Matthew 6:25-28
Isaiah 35:4
John 14:27
Jeremiah 17: 7-8
Luke 12:28-30
Psalm 59:16
Philippians 4:6-7

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The Bible also uses the word “if” to focus our minds and prayers on action and on God’s promises:

John 8:36
2 Chronicles 15:2
Romans 13:7
Proverbs 23:15
John 13:35
Deuteronomy 4:29
Romans 8:31
Psalm 139:7-8

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There is a lot of power in that little word, “If.” If only we learn how to tame it!

Debt Free!

7“Blessed are those

    whose transgressions are forgiven,

    whose sins are covered.

Blessed is the one

    whose sin the Lord will never count against them.”

Romans 4:7-8 (NIV) via biblegateway.com (See also Psalm 32:1-2)

Ask me about my most embarrassing moment, or my greatest failure..better yet, ask one of my friends or relatives! We tend to hang on to our past, especially our mistakes, our hurts, our missed opportunities, and our shortcomings. When I taught public speaking in a local high school, I heard horror stories about why “I can’t get in front of people and talk.” The fear of public speaking rates higher in some studies than the fear of Death! And often, the fear is based on an incident from early childhood of people laughing at a small, but very public mistake. Such moments haunt us.

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As we grow older, we let our regrets live large– those things we “would have, should have, could have” done, or the things we shouldn’t have said, but can never un-say. And even if we try to move on or forget the past, there always seems to be someone who cannot let go, cannot forgive, or cannot forgive. Lives have been stunted and ruined by the ghosts of “what happened” when…

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God is all-knowing. There is nothing we’ve ever done, said, or even thought, that He “missed,” ignored, or “lost track of.” God has total recall over all the centuries and eons of time– past, present, and even future! And yet, God offers to forgive ALL our sins, and to “remember them no more.” God will never bring up “that time when you disappointed me…” God will never look at you with condemnation over anything you have confessed and repented over. It’s not that God will never be able to recall what happened; but He will no longer “charge it to your account.” He has chosen to pay the consequences in His own Blood, so that you can be debt free.

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Imagine if you had no bills. If all your mortgages, utility payments, credit card debt, medical bills–everything that you were responsible to pay– all were stamped “Paid in full.” You never had to worry about interest payments, late fees, repossession, evening phone calls from bill collectors, credit scores, etc. What a weight off your shoulders! Imagine if you had no reason to fear getting in front of a room full of people to speak or sing or give a presentation– no fear that others would judge your every hesitation, or whether your tie was straight, or your hair was mussed, or you stumbled over a word or phrase or tripped on the steps leading up to the podium. Imagine being accepted and embraced by the very one who, by rights, should be your most severe critic.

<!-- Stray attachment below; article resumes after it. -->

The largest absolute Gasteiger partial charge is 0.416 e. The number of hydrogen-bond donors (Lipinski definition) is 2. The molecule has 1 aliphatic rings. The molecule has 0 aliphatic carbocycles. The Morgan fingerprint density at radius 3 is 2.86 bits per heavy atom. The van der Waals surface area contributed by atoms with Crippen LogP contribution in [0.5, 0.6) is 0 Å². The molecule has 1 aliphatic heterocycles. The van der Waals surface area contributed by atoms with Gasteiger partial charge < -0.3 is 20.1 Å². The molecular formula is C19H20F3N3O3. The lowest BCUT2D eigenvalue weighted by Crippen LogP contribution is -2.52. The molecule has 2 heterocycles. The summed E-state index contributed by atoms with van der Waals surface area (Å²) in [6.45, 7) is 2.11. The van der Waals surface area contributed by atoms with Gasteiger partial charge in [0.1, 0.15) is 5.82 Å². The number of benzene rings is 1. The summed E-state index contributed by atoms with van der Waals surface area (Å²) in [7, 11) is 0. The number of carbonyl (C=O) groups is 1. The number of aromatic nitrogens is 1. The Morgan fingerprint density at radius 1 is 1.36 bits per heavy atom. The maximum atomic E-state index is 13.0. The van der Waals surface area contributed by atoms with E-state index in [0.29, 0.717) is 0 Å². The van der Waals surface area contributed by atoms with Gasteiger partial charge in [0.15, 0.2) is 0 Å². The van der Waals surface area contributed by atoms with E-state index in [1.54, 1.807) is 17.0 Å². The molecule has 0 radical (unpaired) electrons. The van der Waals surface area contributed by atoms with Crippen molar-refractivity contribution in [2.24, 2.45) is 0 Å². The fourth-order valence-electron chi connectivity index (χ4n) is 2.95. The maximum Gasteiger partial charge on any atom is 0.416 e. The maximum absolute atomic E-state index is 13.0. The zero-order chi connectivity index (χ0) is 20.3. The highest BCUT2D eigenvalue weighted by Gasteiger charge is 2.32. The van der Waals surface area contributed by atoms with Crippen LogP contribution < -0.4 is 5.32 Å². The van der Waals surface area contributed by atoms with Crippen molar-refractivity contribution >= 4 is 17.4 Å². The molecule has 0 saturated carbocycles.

Sometimes, when we see God as our critic, our judge, or our opponent, we’re not seeing God as He really is– we’re seeing a reflection of ourselves– harsh, judgmental, unwilling to forgive others; unwilling to forgive ourselves. The very first deception of the Enemy was to distort God’s image from Creator and Sustainer to Judge and Tyrant. Yet Satan is called “The Accuser,” not God. God’s Holy Spirit may convict us of Sin– causing us to see that we have done wrong– but His purpose is always to correct and restore us, not to haunt and condemn us. Even the “worst” sins are not beyond God’s ability or willingness to forgive. Jesus forgave His accusers, His betrayers, and His executioners from the Cross!

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Forgiveness is not easy. Sin is real; it has real and terrible consequences. Sin hurts, humiliates, victimizes, and traumatizes. And its effects do not simply vanish if we say, “I forgive.” But hanging on to the pain and anger keeps us from finding and experiencing the healing and wholeness that Jesus offers. Forgiveness does not mean that the sin, or the pain, never happened– God will not “forget” injustice just because we forgive the unjust. Forgiveness means that we no longer need to try to collect the debt from someone else– because God has already promised to pay it back with interest! And forgiving yourself doesn’t mean that your past actions didn’t happen or didn’t cause pain. In fact, whenever there are opportunities to atone for past actions, or ask forgiveness from those we have wronged, we should take them. But where such opportunities are impossible for us, even when we cannot see how such pain could be redeemed or relationships restored, God has promised that we can move beyond our past mistakes and live a new , blessed, and debt-free life.

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When we approach God in prayer, we come as we are– people with past mistakes, very human emotions, including doubt and fear, and unworthy to stand on our own before a perfect God. But it is God who invites us to come to Him– debt free and embraced by His limitless Grace!